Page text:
In the wake of the Las Vegas shooting, many people are asking why the incident was not labeled an act of terror. How could a tragedy of such magnitude be placed in the same category as workplace violence or gang killings?

Perhaps we are too quick to assume people like the 2016 Pulse nightclub shooter (who carried out the attack alone) are agents of international terror organizations and Dylann Roof, who killed nine people at a church in South Carolina in 2015, is just a “lone wolf” even when his motivation was to commit racist violence.

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There are worthy questions about how we categorize violence. However, it’s a mistake to assume any major act of violence is terrorism. Historically, even the Federal Bureau of Investigation has refrained from labeling mass shootings as acts of terror in the early stages of investigations, sometimes even in instances where suspects appear to have been in contact with terror organizations. Whether an incident is a terrorist attack or a mass shooting affects everything from which law enforcement agency has jurisdiction over a case to what charges are brought against suspects.

The type of attack also can affect how state and federal government responds to an incident. Terrorism explicitly demands government do something — terrorist attacks aren’t mere criminal acts but existential threats to democratic society. But doing something to improve security requires tradeoffs in privacy and civil liberties. Sometimes government responds to security threats inappropriately, as some believe Congress did with surveillance provisions of the USA PATRIOT Act. Sometimes counterterrorism measures target vulnerable populations, restrict the movements of law-abiding citizens, and violate civil liberties.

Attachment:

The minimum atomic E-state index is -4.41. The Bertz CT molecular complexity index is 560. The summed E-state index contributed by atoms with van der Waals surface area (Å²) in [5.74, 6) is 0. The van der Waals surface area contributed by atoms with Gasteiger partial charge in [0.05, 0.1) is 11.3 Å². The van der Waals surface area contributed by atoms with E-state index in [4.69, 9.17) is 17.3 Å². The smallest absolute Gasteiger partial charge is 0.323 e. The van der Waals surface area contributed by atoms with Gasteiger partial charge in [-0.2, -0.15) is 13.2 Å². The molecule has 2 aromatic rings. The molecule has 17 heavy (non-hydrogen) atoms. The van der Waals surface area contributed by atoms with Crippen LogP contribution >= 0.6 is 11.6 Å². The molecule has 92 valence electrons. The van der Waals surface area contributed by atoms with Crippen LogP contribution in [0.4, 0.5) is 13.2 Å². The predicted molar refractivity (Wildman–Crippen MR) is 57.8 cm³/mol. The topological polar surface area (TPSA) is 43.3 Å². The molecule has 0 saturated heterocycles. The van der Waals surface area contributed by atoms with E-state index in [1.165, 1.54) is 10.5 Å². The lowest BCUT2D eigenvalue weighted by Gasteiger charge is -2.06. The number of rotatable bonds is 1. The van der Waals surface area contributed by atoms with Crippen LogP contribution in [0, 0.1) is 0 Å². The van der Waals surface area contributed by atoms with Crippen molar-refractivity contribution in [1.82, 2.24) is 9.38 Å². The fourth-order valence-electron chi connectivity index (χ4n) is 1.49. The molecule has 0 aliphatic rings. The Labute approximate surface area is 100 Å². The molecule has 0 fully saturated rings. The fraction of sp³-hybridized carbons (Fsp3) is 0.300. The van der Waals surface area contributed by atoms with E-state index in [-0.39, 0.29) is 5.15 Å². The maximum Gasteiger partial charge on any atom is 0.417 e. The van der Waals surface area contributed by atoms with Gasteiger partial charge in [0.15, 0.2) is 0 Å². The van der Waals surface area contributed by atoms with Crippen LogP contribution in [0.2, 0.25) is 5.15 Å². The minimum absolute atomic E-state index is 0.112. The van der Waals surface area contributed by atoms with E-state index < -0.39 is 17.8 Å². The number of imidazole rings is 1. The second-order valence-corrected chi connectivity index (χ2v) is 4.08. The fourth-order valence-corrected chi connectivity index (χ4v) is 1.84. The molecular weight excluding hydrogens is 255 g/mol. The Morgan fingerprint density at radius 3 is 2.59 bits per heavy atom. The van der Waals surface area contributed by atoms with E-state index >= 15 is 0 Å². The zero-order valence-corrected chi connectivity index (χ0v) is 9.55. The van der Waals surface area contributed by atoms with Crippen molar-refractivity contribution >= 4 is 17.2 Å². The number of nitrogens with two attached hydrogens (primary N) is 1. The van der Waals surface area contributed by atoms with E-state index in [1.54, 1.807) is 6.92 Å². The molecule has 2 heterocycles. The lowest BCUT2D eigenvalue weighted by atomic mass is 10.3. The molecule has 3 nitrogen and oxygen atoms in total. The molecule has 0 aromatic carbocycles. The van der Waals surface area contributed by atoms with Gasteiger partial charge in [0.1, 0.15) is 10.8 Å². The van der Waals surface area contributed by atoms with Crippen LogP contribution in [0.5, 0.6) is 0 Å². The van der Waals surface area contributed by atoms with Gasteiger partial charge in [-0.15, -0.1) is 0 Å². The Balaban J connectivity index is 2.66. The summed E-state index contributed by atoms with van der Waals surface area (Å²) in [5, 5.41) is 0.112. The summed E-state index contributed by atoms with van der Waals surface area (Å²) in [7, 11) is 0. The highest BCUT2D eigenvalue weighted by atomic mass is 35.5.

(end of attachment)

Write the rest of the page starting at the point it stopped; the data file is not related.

Terrorist attacks are defined by the motives of the individuals who perpetuate them. While there is no universal consensus on defining terrorism, federal agencies agree on some common elements: terrorism includes violence committed to spread fear in a civilian population to accomplish ideological objectives. It is action calculated to coerce people within government and society to agree to concessions. That part is key.

The more people who are influenced by a terrorist act to change their lifestyles or pressure their elected representatives to enact policy, the more powerful the impact of an attack. Public fear is the lifeblood of terrorism. That’s why some terrorist groups are quick to claim responsibility for “inspiring” attacks, even when their agents have had no contact with the individual who perpetuated the event. This makes the organization look more influential than they really are. The more Americans believe terrorist organizations could target any of us next, the more power and influence terrorists accrue.

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As writer Ari Schulman outlined in a Wall Street Journal essay, mass shooters often seek vengeance against society. Some dress like commandos and might even look like terrorists. They often exhibit personality traits like entitlement, grandiosity, and narcissism. But rarely do they conduct mass killings to further an ideological agenda or pressure government officials to change policy. Rather the violence is a sort of twisted theatrical performance bringing to fruition their anger over the perceived injustices inflicted upon them.

Just as it was a mistake for right-leaning people to assume the Pulse nightclub shooter or the San Bernardino attackers were operating on the direct orders of international terror organizations, it’s a mistake for those on the left to insist on calling mass shootings terrorist attacks even when a shooting sometimes employs similar tactics or creates devastation of similar magnitude. Let’s refrain from calling mass shootings “terrorist attacks” until the facts are in.

H.J. Bennett writes on emergency preparedness, education and poverty issues, and emerging technologies like UAS and AI. Follow her on Twitter @TheHJBennett

Why more mass shootings aren’t called acts of terrorism Photo by David Becker/Getty Images